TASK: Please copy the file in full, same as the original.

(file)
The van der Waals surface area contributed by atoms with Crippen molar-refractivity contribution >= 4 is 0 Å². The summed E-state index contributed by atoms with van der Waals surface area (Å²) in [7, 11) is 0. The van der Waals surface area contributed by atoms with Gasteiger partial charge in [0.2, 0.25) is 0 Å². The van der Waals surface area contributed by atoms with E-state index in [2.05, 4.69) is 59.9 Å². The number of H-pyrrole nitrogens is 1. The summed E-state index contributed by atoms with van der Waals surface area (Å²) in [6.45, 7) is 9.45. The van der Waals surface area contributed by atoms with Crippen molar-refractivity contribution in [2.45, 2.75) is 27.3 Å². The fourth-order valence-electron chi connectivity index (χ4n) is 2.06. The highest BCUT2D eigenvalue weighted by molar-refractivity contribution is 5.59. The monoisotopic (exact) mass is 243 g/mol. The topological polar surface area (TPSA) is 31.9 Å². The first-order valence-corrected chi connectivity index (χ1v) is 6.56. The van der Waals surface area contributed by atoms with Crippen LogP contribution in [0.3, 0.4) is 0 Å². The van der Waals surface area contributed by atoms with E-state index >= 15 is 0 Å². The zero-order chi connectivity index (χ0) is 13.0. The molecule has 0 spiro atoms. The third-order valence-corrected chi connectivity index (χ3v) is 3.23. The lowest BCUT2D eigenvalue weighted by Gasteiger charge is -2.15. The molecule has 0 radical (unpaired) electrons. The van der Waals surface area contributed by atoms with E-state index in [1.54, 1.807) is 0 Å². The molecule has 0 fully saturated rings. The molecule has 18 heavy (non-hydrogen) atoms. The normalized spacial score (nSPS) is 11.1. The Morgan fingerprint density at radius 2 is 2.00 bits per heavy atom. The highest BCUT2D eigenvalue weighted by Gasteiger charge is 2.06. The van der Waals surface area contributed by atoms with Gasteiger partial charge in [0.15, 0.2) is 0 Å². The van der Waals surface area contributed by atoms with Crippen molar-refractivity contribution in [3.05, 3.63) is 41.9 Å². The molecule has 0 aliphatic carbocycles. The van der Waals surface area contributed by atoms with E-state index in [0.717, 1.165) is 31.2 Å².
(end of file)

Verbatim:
The van der Waals surface area contributed by atoms with Crippen molar-refractivity contribution >= 4 is 0 Å². The summed E-state index contributed by atoms with van der Waals surface area (Å²) in [7, 11) is 0. The van der Waals surface area contributed by atoms with Gasteiger partial charge in [0.2, 0.25) is 0 Å². The van der Waals surface area contributed by atoms with E-state index in [2.05, 4.69) is 59.9 Å². The number of H-pyrrole nitrogens is 1. The summed E-state index contributed by atoms with van der Waals surface area (Å²) in [6.45, 7) is 9.45. The van der Waals surface area contributed by atoms with Crippen molar-refractivity contribution in [2.45, 2.75) is 27.3 Å². The fourth-order valence-electron chi connectivity index (χ4n) is 2.06. The highest BCUT2D eigenvalue weighted by molar-refractivity contribution is 5.59. The monoisotopic (exact) mass is 243 g/mol. The topological polar surface area (TPSA) is 31.9 Å². The first-order valence-corrected chi connectivity index (χ1v) is 6.56. The van der Waals surface area contributed by atoms with Crippen LogP contribution in [0.3, 0.4) is 0 Å². The van der Waals surface area contributed by atoms with E-state index >= 15 is 0 Å². The zero-order chi connectivity index (χ0) is 13.0. The molecule has 0 spiro atoms. The third-order valence-corrected chi connectivity index (χ3v) is 3.23. The lowest BCUT2D eigenvalue weighted by Gasteiger charge is -2.15. The molecule has 0 radical (unpaired) electrons. The van der Waals surface area contributed by atoms with E-state index in [1.54, 1.807) is 0 Å². The molecule has 0 fully saturated rings. The molecule has 18 heavy (non-hydrogen) atoms. The normalized spacial score (nSPS) is 11.1. The Morgan fingerprint density at radius 2 is 2.00 bits per heavy atom. The highest BCUT2D eigenvalue weighted by Gasteiger charge is 2.06. The van der Waals surface area contributed by atoms with Gasteiger partial charge in [0.15, 0.2) is 0 Å². The van der Waals surface area contributed by atoms with Crippen molar-refractivity contribution in [3.05, 3.63) is 41.9 Å². The molecule has 0 aliphatic carbocycles. The van der Waals surface area contributed by atoms with E-state index in [0.717, 1.165) is 31.2 Å².